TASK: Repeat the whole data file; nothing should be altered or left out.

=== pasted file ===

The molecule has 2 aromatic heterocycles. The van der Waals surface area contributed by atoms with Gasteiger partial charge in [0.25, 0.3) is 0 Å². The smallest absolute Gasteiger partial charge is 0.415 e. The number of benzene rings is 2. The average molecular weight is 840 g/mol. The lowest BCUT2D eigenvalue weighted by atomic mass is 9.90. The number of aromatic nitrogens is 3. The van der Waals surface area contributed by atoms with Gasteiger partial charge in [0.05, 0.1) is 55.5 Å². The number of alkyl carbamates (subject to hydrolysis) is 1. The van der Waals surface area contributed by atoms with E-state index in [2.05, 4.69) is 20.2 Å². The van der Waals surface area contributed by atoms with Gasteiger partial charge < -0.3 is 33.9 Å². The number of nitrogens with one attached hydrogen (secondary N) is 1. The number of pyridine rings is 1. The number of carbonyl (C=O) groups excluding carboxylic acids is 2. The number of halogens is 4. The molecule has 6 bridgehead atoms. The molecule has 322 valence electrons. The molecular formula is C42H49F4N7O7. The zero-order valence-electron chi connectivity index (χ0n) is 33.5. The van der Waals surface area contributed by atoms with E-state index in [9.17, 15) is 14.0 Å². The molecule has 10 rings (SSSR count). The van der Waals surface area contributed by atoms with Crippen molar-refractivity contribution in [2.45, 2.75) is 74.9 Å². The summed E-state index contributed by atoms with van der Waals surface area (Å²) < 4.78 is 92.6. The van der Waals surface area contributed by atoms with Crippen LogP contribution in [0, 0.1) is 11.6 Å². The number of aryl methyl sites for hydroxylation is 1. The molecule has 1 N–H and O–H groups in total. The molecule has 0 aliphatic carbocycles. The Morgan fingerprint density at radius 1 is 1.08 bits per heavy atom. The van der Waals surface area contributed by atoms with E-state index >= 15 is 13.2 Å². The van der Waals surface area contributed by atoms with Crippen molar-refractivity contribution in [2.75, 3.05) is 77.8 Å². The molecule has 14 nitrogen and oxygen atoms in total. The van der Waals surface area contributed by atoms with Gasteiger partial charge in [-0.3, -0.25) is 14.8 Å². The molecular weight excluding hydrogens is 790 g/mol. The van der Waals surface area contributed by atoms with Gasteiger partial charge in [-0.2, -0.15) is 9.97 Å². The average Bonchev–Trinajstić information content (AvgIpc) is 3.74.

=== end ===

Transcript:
The molecule has 2 aromatic heterocycles. The van der Waals surface area contributed by atoms with Gasteiger partial charge in [0.25, 0.3) is 0 Å². The smallest absolute Gasteiger partial charge is 0.415 e. The number of benzene rings is 2. The average molecular weight is 840 g/mol. The lowest BCUT2D eigenvalue weighted by atomic mass is 9.90. The number of aromatic nitrogens is 3. The van der Waals surface area contributed by atoms with Gasteiger partial charge in [0.05, 0.1) is 55.5 Å². The number of alkyl carbamates (subject to hydrolysis) is 1. The van der Waals surface area contributed by atoms with E-state index in [2.05, 4.69) is 20.2 Å². The van der Waals surface area contributed by atoms with Gasteiger partial charge < -0.3 is 33.9 Å². The number of nitrogens with one attached hydrogen (secondary N) is 1. The number of pyridine rings is 1. The number of carbonyl (C=O) groups excluding carboxylic acids is 2. The number of halogens is 4. The molecule has 6 bridgehead atoms. The molecule has 322 valence electrons. The molecular formula is C42H49F4N7O7. The zero-order valence-electron chi connectivity index (χ0n) is 33.5. The van der Waals surface area contributed by atoms with E-state index in [9.17, 15) is 14.0 Å². The molecule has 10 rings (SSSR count). The van der Waals surface area contributed by atoms with Crippen molar-refractivity contribution in [2.45, 2.75) is 74.9 Å². The summed E-state index contributed by atoms with van der Waals surface area (Å²) < 4.78 is 92.6. The van der Waals surface area contributed by atoms with Crippen LogP contribution in [0, 0.1) is 11.6 Å². The number of aryl methyl sites for hydroxylation is 1. The molecule has 1 N–H and O–H groups in total. The molecule has 0 aliphatic carbocycles. The Morgan fingerprint density at radius 1 is 1.08 bits per heavy atom. The van der Waals surface area contributed by atoms with E-state index >= 15 is 13.2 Å². The van der Waals surface area contributed by atoms with Crippen molar-refractivity contribution in [2.75, 3.05) is 77.8 Å². The molecule has 14 nitrogen and oxygen atoms in total. The van der Waals surface area contributed by atoms with Gasteiger partial charge in [-0.3, -0.25) is 14.8 Å². The molecular weight excluding hydrogens is 790 g/mol. The van der Waals surface area contributed by atoms with Gasteiger partial charge in [-0.2, -0.15) is 9.97 Å². The average Bonchev–Trinajstić information content (AvgIpc) is 3.74.